Tubular Bells For Two, Grand Opera House, York, June 19
Thursday 30th May, 2013
THE last time two men from Australia came over here parading their instruments the show was called Puppetry Of The Penis.
This time, it is far cry from those strange stretching exercises. Instead, old school friends Daniel Holdsworth and Aidan Roberts have set themselves the bold task of recreating Mike Oldfield’s magnus opus Tubular Bells live on stage, in real time. No wonder the Scotsman newspaper called it “the musical equivalent of the triathlon… with bells on”.
After sold-out seasons at the Sydney Fringe Festival, the New Zealand International Arts Festival and last summer’s Edinburgh Fringe, Daniel and Aidan’s Tubular Bells For Two show is now on tour from this week to September to mark the album’s 40th anniversary.
Saturday’s performance at Harrogate Theatre will be followed by further Yorkshire dates at the Grand Opera House, York, on June 19; St George’s Hall, Bradford, June 20; and The Venue, Leeds, June 21.
Rather than mimicking Oldfield’s multi-tracked arrangements, the show seeks to “capture the soul and emotional journey of this remarkable folk-rock epic”.
“We first performed the show at a little place in the Blue Mountains in New South Wales, at the Clarendon, a little cabaret room in Katoomba,” says Daniel, whose musical life also involves playing guitar in bands and composing for films and theatre shows.
“We had these friends who ran a theatre, and we said, ‘Look, we’ve got this strange idea for a show. If we promise to bring 20 friends, can you give us a quiet night?’ They gave us Good Friday – and it sold out.
“That was in 2009, but, hey, we’d never planned to do it at all. Aidan and I are both big collectors of records, and after a couple of glasses of wine one night, we put on Tubular Bells, and then for the fun of it, we thought it would be good to try to play it as a good exercise in training our fingers to play more complex pieces.
“It was only at that point, when we got to the end of Side One, with a couple more glasses of wine in us, that we thought, ‘Do you know what, we should do it with a piano, because we have to do the piano start’.”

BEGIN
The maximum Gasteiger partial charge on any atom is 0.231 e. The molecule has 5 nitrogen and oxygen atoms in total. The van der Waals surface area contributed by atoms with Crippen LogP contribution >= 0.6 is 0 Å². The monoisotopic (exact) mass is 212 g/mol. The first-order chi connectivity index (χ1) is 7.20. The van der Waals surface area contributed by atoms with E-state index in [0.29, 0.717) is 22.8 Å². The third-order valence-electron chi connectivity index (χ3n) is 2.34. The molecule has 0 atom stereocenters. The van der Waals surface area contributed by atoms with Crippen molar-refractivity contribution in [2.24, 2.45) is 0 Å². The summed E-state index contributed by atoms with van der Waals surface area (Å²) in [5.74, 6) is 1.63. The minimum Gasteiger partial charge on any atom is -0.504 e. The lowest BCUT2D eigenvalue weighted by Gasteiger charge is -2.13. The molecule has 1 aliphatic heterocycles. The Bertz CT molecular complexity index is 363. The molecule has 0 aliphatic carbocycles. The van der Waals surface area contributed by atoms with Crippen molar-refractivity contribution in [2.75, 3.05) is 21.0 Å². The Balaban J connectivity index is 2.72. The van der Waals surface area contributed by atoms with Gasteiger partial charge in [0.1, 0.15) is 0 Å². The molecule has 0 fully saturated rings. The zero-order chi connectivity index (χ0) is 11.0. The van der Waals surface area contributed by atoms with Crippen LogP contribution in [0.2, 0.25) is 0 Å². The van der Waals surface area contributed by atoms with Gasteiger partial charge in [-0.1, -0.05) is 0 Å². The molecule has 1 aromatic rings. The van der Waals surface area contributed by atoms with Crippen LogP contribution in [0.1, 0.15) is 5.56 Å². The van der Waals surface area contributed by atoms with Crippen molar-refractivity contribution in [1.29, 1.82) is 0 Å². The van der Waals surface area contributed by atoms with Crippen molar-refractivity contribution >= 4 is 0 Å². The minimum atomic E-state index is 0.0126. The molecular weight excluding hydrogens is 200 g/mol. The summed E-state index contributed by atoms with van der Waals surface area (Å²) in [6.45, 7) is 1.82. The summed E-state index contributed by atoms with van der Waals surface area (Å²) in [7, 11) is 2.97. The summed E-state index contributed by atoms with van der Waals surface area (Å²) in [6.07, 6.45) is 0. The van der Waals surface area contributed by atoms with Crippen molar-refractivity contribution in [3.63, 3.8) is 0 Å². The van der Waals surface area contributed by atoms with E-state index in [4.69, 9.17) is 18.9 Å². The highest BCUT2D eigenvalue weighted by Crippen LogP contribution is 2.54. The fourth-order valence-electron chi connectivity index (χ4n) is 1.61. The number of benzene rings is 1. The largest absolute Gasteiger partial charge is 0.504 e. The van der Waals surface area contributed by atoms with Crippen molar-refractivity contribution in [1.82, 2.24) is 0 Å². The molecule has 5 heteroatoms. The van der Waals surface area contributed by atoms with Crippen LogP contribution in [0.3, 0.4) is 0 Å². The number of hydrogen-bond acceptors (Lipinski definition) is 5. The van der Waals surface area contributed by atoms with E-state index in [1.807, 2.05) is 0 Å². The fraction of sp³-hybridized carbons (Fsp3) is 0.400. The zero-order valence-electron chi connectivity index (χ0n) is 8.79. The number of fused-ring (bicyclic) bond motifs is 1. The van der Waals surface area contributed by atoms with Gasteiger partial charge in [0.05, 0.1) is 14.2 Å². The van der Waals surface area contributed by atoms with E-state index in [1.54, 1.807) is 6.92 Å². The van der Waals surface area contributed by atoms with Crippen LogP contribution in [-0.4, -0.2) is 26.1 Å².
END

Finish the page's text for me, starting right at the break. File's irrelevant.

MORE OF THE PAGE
From such humble beginnings grew “this rather epic idea”: could guitarist Daniel and pianist Aidan recreate the album famously released on Richard Branson’s newly formed Virgin Records label in May 1973?
They started their Everest challenge by arranging Oldfield’s music by ear on acoustic guitars, before adding more instruments from friends and rubbish skips and fashioning their all-important first set of tubular bells from fence posts.
Gradually, their array of instruments on stage has grown to accommodate keyboards, guitars galore, bass, mandolin, glockenspiel, loop pedals and the obligatory tubular bells, and on top of all that comes the visual element of the show.
In order to recreate the seamless transitions in Oldfield’s work, Daniel and Aidan must leap between guitars and pianos and drums – sometimes all three at once – recording and overdubbing loops live on the spot.
“We have 25 instruments on stage and we’re generally each playing two at the same time,” says Daniel. “The show is constantly evolving, so once it starts feeling comfortable again, we go back to the record to see if there’s anything still missing that we could put in.”
• Tubular Bells For Two, Grand Opera House, York, June 19, 7.30pm; box office, 0844 871 3024 or atgtickets.com/york. Also Harrogate Theatre, Saturday, 7.30pm; 01423 502116 or harrogatetheatre.co.uk
• Mike Oldfield’s Tubular Bells was released on May 25 1973 as the first album on Richard Branson’s nascent Virgin Records label. It has sold 15 million copies worldwide.
• John Peel played the album in its entirety on his BBC Radio One show. “It’s called Tubular Bells. I’ve never heard anything like it in my life,” he told his late-night listeners.
• Oldfield’s music was used for the soundtrack to William Friedkin’s 1973 horror movie The Exorcist and for the 2012 London Olympic Games Opening Ceremony.
• Branson had to give Oldfield his Bentley to coax him into premiering a live performance at the Queen Elizabeth Hall, London, on June 25 1973.